Monday, February 8, 2016

Historical direction and popular music, a reply to Underwood et al. (Feb 2016)

Over at The Stone and the Shell there’s an interesting post by Ted Underwood, Hoyt Long, Richard Jean So, and Yuancheng Zhu, You say you found a revolution. It’s a critique of Mauch et al. “The Evolution of Popular Music: USA 1960-2010”, from 2015. Mauch et al. 17,000 recordings that topped the Billboard charts during that period, assessed their similarity on harmonic and timbral properties, and argued for three ‘revolutions’ during that interval, at roughly 1964, 1983, and 1991. Underwood et al. argue that the claim is overstated and that they’ve mis-analyzed their data. As Mauch at al. have made their data public, Underwood et al. were able to reanalyze it, to more modest conclusions.

In the course of explaining their work, Underwood et al. made some assertions I found to be problematic. So I wrote to Underwood about it, he replied, and has asked me to post my observations to my blog. That’s what’s in the rest of this post.

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Why Assume Linear Direction in Time?

Hi Ted,

I’ve read my way through this and I’m not quite sure what I think. I have no strong attachment to the revolution argument – seems to me too many “revolutions” for that stretch of time ¬– but I think you have a hidden assumption in your argument. Here’s two passages where that assumption shows up:
History doesn’t repeat itself in the same way. It’s extremely likely (almost certain) that music from 1992 will resemble music from 1991 more than it resembles music from 1965. That’s why the historical distance matrix has a single broad yellow path running from lower left to upper right. 
As a result, historical sequences are always going to produce very high measurements of Foote novelty. Comparisons across a boundary will always tend to create higher distances than the comparisons within the half-spans on either side, because differences across longer spans of time always tend to be bigger.
In short, the tests in Mauch et al. don’t prove that there were significant moments of acceleration in the history of music. They just prove that we’re looking at historical evidence! The authors have interpreted this as a sign of “revolution,” because all change looks revolutionary when compared to temporal chaos.
The assumption you’re making is that history has a default direction and that it is linear. That is, linear change of the kind we see in that data set requires no explanation, though acceleration and deceleration do. But I think that the direction itself requires explanation, though just how to go about that is not clear to me.

Of course, proposals of various kinds have been made that this or that historical process, or even all of history, is cyclical. And there are processes that happen in history that are cyclical. Think of the motions of the planets and other bodies in our solar system and their effects on earth (e.g. seasonal changes in weather). Now, on the one hand we (humanists) don’t normally think about such processes when we think of history and, on the other hand, we (scientists) know a great deal about how those processes work.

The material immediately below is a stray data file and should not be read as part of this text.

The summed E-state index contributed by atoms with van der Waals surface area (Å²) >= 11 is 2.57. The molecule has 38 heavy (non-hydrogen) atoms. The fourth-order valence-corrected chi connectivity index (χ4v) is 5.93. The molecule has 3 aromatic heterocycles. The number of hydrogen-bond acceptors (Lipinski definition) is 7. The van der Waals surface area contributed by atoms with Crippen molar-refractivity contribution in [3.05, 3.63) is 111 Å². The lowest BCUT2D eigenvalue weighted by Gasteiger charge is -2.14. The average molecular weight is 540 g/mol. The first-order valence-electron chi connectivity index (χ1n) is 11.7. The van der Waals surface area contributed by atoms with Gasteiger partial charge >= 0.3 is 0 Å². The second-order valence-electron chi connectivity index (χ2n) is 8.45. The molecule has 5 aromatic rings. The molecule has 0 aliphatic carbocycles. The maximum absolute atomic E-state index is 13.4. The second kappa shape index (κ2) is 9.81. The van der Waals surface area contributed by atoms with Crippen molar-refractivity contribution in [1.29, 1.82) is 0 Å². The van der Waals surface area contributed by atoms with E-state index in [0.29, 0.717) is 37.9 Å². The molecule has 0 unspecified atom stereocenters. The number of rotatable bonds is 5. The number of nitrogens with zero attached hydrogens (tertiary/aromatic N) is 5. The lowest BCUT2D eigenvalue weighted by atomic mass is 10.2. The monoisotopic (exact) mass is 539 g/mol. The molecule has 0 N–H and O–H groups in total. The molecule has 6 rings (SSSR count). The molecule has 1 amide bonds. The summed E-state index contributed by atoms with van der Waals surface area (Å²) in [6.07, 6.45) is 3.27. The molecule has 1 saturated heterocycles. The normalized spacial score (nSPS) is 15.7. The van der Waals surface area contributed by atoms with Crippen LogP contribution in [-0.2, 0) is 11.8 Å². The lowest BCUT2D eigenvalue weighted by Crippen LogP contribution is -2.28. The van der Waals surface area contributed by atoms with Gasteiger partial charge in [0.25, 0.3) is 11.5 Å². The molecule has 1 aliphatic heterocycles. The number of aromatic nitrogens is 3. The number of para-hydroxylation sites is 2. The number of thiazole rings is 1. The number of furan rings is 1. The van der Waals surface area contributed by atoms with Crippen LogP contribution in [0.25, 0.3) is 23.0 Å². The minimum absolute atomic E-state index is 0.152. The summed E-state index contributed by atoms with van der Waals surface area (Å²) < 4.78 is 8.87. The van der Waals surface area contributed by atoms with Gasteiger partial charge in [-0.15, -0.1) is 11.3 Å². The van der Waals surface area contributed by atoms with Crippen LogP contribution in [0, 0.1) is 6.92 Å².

I suppose one can say that that’s all well and good, but it really isn’t relevant to this case because however it is that musical culture changes over time, it doesn’t change like that. I agree that musical culture doesn’t change like that, but I think that ultimately, if not here and now, the nature of musical change is something that does require an explanation. Imagine, for a moment, that pop music is cyclic on a 20-year period. If we take 1980 as our reference point then as we move to 1981, 1982, etc. we see the music getting more and more different from that of 1980. But then we hit 1991 and the degree of difference starts getting smaller until we reach 2000, which brings us back to the point (in the cycle) where we were in 1980. That’s not what we observe, of course, but why not?

Of course, it’s not hard to begin telling some story about that. My point is simply that a story IS required. We can’t assume linear change.

We need to distinguish between direction in time and direction in the feature space we’re using to evaluate, in this case, popular music. And at this point I’ll change examples, to Jockers’ 19th century novels (see links below). As you know at the end of his book he investigated influence by measuring similarity between novels. Each text was assessed on some 600 features and assigned a point in 600D feature space. When he then did this and that and visualized the resulting graph he was surprised to see that it laid the books out in rough temporal order and yet there was no temporal information in his data, no dates of any kind.

So there we’ve got linear order in a 600D feature space. Just what this order is, how we’d characterize it, that’s an interesting question, but we don’t need to deal with it now. But when it comes time to EXPLAIN why that order coincides with time, then we’re going to have to figure out what’s going on. What’re the mechanisms that produced those books over the course of a century? Why is it that they unfolded roughly over a certain direction in 600D feature-space?

The same question exists for popular music. Sure, people’s interests don’t change that much from one year to the next, nor does the output of the music business. That’s one thing. But why do small local differences seem to accumulate over time so that music doesn’t go back the way it was?

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As my note indicates, I’ve been through this before, with Matt Jockers’ work in Macroanalysis. Here’s a downloadable working paper on that:
Here’s two of the blog posts I put into that working paper:

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